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The National Science Foundation headquarters in Alexandria, VA. Image Credits: NSF / U.S. Government

There are many activities that are valuable for science. However, only a small subset of these are actually valued by scientific academia; in other words, there are only certain activities that will get you tenure (certain kinds of research, certain types of scientific publication).

As a result of this, we need to create and foster new types of scientific organizations, ones that make space for a broader set of research activities that are valuable for science, whether it’s allowing for more interdisciplinary science, undertaking longer-term research projects, or building software tools to spur further discovery.

While it’s certainly a good thing that research can be conducted within universities, corporate industry labs, or even within deep tech startups, we must recognize that these are just a few points within a high-dimensional space of potential research institutions. We need to begin exploring this high-dimensional space more deliberately and find new models to allow for the full spectrum of science to occur.

Beginning over a year ago, I began to compile a list of these kinds of new research institutions in the Overedge Catalog (there are also educational institutions included, as well as other “misfit” organizations). And since then, I’ve been delighted to see that there has been an acceleration in the construction of new organizations, from Arc Institute and New Science to Arcadia and Convergent Research.

The institutional models of all of these organizations compiled in the Overedge Catalog, both the new ones as well as the more established ones, are quite varied. Some of these organizations are more traditional in structure or funding style and some are weirder (in the best sense!), some are for-profit and some are non-profit, some are distributed and some have physical spaces, some fund projects and some fund people. But all of these are important attempts that merit following closely.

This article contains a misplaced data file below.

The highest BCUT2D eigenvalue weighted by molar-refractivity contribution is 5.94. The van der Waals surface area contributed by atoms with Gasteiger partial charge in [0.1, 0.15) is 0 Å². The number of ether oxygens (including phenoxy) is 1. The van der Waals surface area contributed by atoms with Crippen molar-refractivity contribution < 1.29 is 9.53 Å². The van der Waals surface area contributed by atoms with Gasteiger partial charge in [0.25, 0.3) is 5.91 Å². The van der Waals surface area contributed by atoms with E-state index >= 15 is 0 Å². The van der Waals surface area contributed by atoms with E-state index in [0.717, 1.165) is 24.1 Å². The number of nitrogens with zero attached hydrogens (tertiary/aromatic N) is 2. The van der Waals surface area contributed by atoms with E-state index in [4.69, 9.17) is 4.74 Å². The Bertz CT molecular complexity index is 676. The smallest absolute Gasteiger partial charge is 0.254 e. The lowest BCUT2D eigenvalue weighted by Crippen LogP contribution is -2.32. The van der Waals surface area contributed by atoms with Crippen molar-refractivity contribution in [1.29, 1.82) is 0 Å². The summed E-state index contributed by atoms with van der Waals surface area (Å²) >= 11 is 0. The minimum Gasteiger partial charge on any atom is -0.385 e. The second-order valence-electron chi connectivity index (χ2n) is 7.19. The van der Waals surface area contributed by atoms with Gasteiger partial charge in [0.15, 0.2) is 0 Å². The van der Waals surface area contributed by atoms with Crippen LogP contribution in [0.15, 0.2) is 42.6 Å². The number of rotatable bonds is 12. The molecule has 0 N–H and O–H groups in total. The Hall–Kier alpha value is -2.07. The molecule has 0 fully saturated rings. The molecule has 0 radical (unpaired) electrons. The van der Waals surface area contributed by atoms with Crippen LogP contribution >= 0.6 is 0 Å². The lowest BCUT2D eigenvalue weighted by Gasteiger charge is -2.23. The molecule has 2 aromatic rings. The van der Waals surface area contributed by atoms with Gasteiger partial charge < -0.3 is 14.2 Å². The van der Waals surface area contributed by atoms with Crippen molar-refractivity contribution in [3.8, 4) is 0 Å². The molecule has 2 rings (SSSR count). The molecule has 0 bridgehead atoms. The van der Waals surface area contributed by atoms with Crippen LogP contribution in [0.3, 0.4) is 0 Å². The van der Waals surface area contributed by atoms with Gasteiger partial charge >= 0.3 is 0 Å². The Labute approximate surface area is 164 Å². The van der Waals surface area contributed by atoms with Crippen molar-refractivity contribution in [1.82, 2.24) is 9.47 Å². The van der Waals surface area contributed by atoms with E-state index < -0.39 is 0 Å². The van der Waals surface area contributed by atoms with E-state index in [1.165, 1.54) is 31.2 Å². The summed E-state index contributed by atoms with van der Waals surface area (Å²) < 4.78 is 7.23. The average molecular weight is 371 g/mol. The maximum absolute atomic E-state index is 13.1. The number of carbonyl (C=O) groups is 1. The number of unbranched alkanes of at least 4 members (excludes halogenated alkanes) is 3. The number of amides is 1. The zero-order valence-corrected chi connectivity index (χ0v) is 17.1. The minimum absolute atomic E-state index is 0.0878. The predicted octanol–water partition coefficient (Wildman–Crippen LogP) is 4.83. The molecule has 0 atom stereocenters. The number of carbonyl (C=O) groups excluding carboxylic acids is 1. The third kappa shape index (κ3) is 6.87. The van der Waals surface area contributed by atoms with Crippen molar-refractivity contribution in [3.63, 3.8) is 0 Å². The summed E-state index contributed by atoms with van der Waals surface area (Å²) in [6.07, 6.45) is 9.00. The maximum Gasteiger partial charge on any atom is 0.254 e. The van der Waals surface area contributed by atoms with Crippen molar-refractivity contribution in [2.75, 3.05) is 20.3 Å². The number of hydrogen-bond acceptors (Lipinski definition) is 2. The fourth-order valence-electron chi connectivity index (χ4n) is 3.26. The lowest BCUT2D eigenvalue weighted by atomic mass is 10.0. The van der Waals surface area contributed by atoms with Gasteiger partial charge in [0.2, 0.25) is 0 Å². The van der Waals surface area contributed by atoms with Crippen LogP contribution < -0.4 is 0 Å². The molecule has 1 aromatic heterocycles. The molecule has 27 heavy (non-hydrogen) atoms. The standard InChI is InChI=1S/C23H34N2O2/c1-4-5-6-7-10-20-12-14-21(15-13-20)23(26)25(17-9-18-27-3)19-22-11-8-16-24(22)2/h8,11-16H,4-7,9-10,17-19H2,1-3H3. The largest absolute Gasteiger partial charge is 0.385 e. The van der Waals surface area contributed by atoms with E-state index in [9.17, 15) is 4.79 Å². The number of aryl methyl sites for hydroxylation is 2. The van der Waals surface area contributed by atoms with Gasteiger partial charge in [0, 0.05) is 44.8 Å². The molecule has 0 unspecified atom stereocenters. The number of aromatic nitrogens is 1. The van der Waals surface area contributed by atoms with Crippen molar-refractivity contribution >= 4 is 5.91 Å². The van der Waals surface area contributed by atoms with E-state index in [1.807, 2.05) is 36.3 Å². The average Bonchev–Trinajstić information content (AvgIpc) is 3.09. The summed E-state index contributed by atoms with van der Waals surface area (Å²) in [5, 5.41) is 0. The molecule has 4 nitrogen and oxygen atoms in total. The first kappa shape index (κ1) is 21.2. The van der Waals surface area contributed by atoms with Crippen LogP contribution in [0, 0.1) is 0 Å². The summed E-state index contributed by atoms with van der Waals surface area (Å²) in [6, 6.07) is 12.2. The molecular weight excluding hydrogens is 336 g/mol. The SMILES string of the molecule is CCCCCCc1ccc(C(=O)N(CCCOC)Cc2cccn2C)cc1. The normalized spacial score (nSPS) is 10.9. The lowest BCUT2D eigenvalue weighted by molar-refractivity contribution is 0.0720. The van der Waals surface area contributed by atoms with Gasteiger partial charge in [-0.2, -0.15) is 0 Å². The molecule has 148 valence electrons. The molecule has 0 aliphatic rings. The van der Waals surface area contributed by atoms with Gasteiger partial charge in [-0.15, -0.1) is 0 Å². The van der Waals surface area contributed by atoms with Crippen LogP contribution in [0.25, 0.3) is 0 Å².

I liken this work to an evolutionary process, with a Cambrian Explosion currently happening in scientific institutional innovation, with many new attempts being tried and new forms being created.

Which ones will succeed? I have guesses for what might work, but in the end I am reasonably agnostic, and am more invested in this evolutionary process overall. Some will succeed and some will fail, and that’s okay, because we need to begin to explore this high-dimensional space as thoroughly as possible. Only then can we discover new models for how science can be done, new models for institutions to allow the full spectrum of scientifically valuable activities to be accomplished.

“Securities” for the 21st Century